Discomfort and Dryness with Contact Lens Wear

What is the link between ocular surface health and success with contact lens wear?


Discomfort and Dryness with Contact Lens Wear

What is the link between ocular surface health and success with contact lens wear?

By Desmond Fonn, Dip Optom, MOptom, FAAO

Discomfort and dryness are the most frequently reported symptoms of contact lens wear (Begley et al, 2000; Pritchard et al, 1999; Dumbleton, Woods et al, 2013), and it is common for these symptoms to increase toward the end of the day, frequently limiting patients’ wearing time. If the symptoms are severe and/or persistent, they may eventually lead to discontinuation of lens wear.

The magnitude of this complication and its negative impact on the growth of the contact lens industry prompted the Tear Film & Ocular Surface Society (TFOS) to review the literature associated with contact lens discomfort (CLD). The TFOS International Workshop on Contact Lens Discomfort resulted in a series of papers that were published in a special issue of Investigative Ophthalmology and Visual Science in October 2013. Unfortunately, the conclusion of this body of work was that relatively little is actually known about the etiology of CLD.

Ocular Surface—Healthy or Not?

The premise or belief is that any pre-existing condition of the ocular surface, including tear film abnormalities, can influence how well patients are able to wear contact lenses or may predispose lens wearers to some level of discomfort while wearing lenses.

Practitioners carry the responsibility of detecting any pre-existing issues by using various tests and instruments that are suitably sensitive to discern any abnormalities. Elaborate examination procedures using advanced technology may be employed to screen potential contact lens wearers and to ensure that the eye is in a healthy state to sustain all-day wear (or for sufficiently long periods).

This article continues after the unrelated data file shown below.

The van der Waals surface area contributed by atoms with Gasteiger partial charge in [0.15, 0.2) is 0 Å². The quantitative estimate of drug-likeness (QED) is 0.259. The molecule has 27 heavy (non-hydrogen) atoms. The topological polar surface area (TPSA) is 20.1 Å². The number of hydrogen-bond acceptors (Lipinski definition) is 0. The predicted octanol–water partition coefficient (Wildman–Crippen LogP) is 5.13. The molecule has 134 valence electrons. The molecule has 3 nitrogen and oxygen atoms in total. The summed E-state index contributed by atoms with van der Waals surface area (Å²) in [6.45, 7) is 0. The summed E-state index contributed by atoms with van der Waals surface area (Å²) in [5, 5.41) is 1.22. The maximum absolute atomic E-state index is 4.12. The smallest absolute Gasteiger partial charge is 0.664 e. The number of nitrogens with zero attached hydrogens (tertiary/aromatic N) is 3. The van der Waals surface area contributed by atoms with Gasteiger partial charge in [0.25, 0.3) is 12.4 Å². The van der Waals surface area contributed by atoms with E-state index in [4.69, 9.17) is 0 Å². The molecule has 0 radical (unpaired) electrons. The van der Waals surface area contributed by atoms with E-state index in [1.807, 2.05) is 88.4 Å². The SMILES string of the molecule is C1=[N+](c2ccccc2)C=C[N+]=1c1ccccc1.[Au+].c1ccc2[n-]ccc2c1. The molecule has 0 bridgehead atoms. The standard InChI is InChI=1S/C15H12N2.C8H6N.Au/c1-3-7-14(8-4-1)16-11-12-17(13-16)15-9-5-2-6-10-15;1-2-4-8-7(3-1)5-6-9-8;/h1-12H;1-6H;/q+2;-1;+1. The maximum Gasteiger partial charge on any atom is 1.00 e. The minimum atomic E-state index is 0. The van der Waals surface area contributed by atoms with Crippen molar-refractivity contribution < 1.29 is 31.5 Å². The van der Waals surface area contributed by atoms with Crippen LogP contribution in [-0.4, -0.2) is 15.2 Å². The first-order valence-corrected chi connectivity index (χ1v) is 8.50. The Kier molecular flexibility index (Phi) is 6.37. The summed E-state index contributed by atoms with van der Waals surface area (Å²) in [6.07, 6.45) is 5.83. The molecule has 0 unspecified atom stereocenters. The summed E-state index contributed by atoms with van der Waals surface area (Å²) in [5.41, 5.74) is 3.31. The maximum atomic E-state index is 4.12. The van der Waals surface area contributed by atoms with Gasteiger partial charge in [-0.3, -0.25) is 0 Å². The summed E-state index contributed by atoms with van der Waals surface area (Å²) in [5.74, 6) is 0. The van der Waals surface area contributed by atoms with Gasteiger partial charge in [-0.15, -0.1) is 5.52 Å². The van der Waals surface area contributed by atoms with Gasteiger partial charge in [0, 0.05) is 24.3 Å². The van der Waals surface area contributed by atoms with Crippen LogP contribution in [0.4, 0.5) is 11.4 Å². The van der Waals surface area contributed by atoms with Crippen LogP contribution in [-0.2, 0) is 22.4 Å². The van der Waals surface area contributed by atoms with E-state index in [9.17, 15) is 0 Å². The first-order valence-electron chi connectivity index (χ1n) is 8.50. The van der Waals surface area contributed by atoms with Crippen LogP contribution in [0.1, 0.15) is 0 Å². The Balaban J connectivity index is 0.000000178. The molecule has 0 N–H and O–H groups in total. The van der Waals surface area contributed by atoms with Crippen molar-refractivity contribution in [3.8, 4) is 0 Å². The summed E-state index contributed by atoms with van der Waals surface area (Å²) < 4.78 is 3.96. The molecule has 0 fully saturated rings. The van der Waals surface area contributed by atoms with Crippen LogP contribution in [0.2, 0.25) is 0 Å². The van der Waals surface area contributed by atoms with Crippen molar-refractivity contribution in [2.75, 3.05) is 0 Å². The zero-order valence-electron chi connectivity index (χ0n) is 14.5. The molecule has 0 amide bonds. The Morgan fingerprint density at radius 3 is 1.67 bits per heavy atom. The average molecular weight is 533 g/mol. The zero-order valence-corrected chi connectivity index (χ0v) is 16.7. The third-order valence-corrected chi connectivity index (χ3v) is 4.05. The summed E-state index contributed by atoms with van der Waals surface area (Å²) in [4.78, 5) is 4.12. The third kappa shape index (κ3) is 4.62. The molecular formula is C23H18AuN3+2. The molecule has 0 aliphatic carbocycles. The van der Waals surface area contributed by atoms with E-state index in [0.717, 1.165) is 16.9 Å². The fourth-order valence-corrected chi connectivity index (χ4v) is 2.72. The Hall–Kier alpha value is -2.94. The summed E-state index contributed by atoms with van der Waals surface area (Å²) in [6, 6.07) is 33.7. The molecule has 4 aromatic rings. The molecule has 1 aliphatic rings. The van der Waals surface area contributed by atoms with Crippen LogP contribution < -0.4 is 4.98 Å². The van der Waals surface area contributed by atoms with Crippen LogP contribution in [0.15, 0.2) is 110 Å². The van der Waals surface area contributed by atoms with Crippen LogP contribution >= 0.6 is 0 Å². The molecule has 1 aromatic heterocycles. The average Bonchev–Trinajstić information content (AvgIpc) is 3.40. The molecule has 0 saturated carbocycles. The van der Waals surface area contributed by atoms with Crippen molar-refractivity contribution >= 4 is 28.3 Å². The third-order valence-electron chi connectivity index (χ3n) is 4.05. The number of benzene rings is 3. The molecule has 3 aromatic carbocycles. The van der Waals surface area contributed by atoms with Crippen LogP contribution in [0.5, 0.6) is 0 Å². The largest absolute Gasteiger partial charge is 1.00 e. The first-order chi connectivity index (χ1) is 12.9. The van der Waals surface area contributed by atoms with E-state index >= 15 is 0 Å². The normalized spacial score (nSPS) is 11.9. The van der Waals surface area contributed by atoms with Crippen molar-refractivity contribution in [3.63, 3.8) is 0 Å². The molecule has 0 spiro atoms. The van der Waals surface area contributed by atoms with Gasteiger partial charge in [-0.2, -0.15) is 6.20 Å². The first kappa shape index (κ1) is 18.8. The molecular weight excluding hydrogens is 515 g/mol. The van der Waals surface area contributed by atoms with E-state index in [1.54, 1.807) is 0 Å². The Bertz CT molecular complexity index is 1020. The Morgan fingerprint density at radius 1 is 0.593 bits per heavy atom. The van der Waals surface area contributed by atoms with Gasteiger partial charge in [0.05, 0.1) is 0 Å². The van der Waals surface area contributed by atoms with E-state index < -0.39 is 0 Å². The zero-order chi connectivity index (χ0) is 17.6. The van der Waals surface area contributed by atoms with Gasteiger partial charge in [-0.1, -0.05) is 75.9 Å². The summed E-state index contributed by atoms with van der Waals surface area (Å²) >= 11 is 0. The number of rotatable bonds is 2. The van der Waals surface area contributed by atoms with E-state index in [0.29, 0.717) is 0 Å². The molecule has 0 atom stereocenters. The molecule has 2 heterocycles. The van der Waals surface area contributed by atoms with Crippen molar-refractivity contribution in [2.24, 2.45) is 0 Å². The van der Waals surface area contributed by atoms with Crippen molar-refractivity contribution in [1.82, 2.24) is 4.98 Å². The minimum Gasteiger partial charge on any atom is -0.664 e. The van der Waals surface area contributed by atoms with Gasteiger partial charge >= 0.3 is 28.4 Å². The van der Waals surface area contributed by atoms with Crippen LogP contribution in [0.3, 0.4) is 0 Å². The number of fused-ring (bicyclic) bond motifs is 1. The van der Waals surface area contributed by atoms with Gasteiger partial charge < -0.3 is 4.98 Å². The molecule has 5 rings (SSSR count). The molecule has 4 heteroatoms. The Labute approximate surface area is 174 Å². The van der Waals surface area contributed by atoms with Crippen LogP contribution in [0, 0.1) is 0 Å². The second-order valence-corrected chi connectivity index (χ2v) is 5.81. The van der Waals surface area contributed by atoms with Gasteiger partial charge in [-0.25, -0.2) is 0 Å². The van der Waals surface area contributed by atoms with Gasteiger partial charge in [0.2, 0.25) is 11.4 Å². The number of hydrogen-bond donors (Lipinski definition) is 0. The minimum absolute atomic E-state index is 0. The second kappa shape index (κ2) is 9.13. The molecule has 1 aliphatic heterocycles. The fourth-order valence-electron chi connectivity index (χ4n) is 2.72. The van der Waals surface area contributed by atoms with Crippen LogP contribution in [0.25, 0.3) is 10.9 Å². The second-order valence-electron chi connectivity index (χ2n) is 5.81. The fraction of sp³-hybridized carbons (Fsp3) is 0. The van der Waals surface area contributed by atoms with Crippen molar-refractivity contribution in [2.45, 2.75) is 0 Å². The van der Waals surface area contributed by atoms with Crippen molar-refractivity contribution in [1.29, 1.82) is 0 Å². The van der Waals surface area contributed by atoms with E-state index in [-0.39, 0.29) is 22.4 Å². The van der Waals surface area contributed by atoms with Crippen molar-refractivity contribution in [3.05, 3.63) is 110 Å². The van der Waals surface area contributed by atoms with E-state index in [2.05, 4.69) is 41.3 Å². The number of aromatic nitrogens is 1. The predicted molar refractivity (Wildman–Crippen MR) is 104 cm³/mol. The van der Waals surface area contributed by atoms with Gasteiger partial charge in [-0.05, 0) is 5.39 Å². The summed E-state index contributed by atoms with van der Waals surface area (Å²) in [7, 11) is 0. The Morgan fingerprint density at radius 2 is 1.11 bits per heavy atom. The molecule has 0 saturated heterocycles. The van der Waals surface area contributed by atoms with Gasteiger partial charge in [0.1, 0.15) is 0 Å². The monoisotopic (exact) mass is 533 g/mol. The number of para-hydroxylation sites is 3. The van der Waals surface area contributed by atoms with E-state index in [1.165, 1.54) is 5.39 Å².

In many cases, practitioners have to rely on their judgement to distinguish the “abnormal” from that which is “normal.” Many of the ocular variables observed in a clinical examination are not easily measurable. For example, tear stability, conjunctival hyperemia, or tarsal conjunctival smoothness are usually graded variables, which may lead to questionable repeatability and inter-observer differences.

Some patients who have marginally unhealthy eyes may slip “under the radar.” However, these occurrences are rare given that patients who typically present for contact lens wear are younger and, therefore, less likely to have any pre-existing systemic or ocular conditions that may impact successful lens wear.

In the event that mild, clinically insignificant conditions do exist that do not require treatment prior to lens wear, it would be reasonable to attempt lens wear and observe patients’ progress. Obviously, this does not include patients who require therapeutic contact lenses for conditions such as keratoconus that require careful consideration ahead of lens fitting.

Terminology Complicates the Matter

Once it has been determined that the ocular surface is sufficiently healthy to sustain lens wear, contact lens fitting may be undertaken. Once fitted, some symptoms accompanying lens wear are common. There are a number of terms that have been used (or misused) to describe the adverse ocular sensation that patients experience during contact lens wear.

Discomfort and dryness are the most commonly reported, but dry eye, contact lens dryness, contact lens-related dry eye, and contact lens-induced dry eye (CLIDE) are all terms that are used—sometimes interchangeably. Due to a lack of consensus and understanding of CLD as a condition, the TFOS Definition and Classification Subcommittee developed a definition and evidence-based classification scheme of CLD and clarified associated terminology (Nichols K et al, 2013). Their definition of CLD was:

“Contact lens discomfort is a condition characterized by episodic or persistent adverse ocular sensations related to lens wear, either with or without visual disturbance, resulting from reduced compatibility between the contact lens and the ocular environment, which can lead to decreased wearing time and discontinuation of contact lens wear.”